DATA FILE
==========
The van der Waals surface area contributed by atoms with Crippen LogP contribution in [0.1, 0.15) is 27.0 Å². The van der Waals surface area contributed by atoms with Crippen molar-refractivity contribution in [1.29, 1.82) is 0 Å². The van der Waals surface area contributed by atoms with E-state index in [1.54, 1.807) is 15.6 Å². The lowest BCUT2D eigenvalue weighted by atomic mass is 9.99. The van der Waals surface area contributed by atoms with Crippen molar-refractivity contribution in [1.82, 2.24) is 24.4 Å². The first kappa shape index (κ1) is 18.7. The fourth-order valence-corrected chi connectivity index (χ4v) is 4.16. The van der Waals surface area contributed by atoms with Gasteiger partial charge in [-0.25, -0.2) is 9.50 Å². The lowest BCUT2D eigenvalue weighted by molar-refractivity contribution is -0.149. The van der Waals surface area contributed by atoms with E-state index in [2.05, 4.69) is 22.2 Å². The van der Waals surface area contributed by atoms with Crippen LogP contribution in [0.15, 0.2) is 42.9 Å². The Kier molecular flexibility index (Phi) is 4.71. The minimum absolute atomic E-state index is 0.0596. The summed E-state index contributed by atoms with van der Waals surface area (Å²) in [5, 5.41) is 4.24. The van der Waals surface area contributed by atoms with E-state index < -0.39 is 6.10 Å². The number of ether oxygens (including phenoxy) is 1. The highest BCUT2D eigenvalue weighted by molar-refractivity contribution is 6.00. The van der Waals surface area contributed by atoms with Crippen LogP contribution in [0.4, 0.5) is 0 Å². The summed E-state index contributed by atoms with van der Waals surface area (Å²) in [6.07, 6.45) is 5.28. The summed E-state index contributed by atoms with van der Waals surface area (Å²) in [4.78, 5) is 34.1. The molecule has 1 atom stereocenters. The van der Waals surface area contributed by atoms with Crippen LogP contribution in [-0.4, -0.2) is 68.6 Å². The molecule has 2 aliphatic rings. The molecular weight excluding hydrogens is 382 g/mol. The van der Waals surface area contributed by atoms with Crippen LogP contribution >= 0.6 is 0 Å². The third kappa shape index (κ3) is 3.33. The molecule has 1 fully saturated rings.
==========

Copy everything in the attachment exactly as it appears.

The van der Waals surface area contributed by atoms with Crippen LogP contribution in [0.1, 0.15) is 27.0 Å². The van der Waals surface area contributed by atoms with Crippen molar-refractivity contribution in [1.29, 1.82) is 0 Å². The van der Waals surface area contributed by atoms with E-state index in [1.54, 1.807) is 15.6 Å². The lowest BCUT2D eigenvalue weighted by atomic mass is 9.99. The van der Waals surface area contributed by atoms with Crippen molar-refractivity contribution in [1.82, 2.24) is 24.4 Å². The first kappa shape index (κ1) is 18.7. The fourth-order valence-corrected chi connectivity index (χ4v) is 4.16. The van der Waals surface area contributed by atoms with Gasteiger partial charge in [-0.25, -0.2) is 9.50 Å². The lowest BCUT2D eigenvalue weighted by molar-refractivity contribution is -0.149. The van der Waals surface area contributed by atoms with E-state index in [2.05, 4.69) is 22.2 Å². The van der Waals surface area contributed by atoms with Crippen LogP contribution in [0.15, 0.2) is 42.9 Å². The Kier molecular flexibility index (Phi) is 4.71. The minimum absolute atomic E-state index is 0.0596. The summed E-state index contributed by atoms with van der Waals surface area (Å²) in [5, 5.41) is 4.24. The van der Waals surface area contributed by atoms with E-state index < -0.39 is 6.10 Å². The number of ether oxygens (including phenoxy) is 1. The highest BCUT2D eigenvalue weighted by molar-refractivity contribution is 6.00. The van der Waals surface area contributed by atoms with Crippen LogP contribution in [0.4, 0.5) is 0 Å². The summed E-state index contributed by atoms with van der Waals surface area (Å²) in [6.07, 6.45) is 5.28. The summed E-state index contributed by atoms with van der Waals surface area (Å²) in [4.78, 5) is 34.1. The molecule has 1 atom stereocenters. The van der Waals surface area contributed by atoms with Crippen LogP contribution in [-0.4, -0.2) is 68.6 Å². The molecule has 2 aliphatic rings. The molecular weight excluding hydrogens is 382 g/mol. The van der Waals surface area contributed by atoms with Crippen LogP contribution >= 0.6 is 0 Å². The third kappa shape index (κ3) is 3.33. The molecule has 1 fully saturated rings.